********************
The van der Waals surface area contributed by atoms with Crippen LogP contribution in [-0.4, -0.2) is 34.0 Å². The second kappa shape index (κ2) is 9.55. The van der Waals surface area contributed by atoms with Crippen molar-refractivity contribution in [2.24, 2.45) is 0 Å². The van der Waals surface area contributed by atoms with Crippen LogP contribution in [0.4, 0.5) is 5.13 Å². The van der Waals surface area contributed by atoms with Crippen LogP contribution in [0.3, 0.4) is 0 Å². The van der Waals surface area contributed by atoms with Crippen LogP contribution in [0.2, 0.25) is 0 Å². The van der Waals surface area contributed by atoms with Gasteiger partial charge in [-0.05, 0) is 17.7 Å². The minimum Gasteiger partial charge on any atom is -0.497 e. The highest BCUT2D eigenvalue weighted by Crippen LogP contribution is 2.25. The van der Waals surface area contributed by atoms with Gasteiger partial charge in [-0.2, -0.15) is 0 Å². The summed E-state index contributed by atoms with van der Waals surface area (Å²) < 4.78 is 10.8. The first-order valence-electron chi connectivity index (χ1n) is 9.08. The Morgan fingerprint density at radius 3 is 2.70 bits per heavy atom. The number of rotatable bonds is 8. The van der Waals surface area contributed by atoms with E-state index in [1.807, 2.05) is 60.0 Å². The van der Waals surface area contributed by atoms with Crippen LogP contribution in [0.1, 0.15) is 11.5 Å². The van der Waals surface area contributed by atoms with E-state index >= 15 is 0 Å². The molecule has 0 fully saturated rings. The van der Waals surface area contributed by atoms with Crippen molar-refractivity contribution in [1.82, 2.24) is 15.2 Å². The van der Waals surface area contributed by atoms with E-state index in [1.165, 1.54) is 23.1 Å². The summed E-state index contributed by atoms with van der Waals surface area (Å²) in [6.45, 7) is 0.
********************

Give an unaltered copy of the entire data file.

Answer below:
The van der Waals surface area contributed by atoms with Crippen LogP contribution in [-0.4, -0.2) is 34.0 Å². The second kappa shape index (κ2) is 9.55. The van der Waals surface area contributed by atoms with Crippen molar-refractivity contribution in [2.24, 2.45) is 0 Å². The van der Waals surface area contributed by atoms with Crippen LogP contribution in [0.4, 0.5) is 5.13 Å². The van der Waals surface area contributed by atoms with Crippen LogP contribution in [0.3, 0.4) is 0 Å². The van der Waals surface area contributed by atoms with Crippen LogP contribution in [0.2, 0.25) is 0 Å². The van der Waals surface area contributed by atoms with Gasteiger partial charge in [-0.05, 0) is 17.7 Å². The minimum Gasteiger partial charge on any atom is -0.497 e. The highest BCUT2D eigenvalue weighted by Crippen LogP contribution is 2.25. The van der Waals surface area contributed by atoms with Gasteiger partial charge in [-0.2, -0.15) is 0 Å². The summed E-state index contributed by atoms with van der Waals surface area (Å²) < 4.78 is 10.8. The first-order valence-electron chi connectivity index (χ1n) is 9.08. The Morgan fingerprint density at radius 3 is 2.70 bits per heavy atom. The number of rotatable bonds is 8. The van der Waals surface area contributed by atoms with E-state index in [1.807, 2.05) is 60.0 Å². The van der Waals surface area contributed by atoms with Crippen LogP contribution in [0.1, 0.15) is 11.5 Å². The van der Waals surface area contributed by atoms with E-state index >= 15 is 0 Å². The molecule has 0 fully saturated rings. The van der Waals surface area contributed by atoms with Crippen molar-refractivity contribution in [1.82, 2.24) is 15.2 Å². The van der Waals surface area contributed by atoms with E-state index in [1.165, 1.54) is 23.1 Å². The summed E-state index contributed by atoms with van der Waals surface area (Å²) in [6.45, 7) is 0.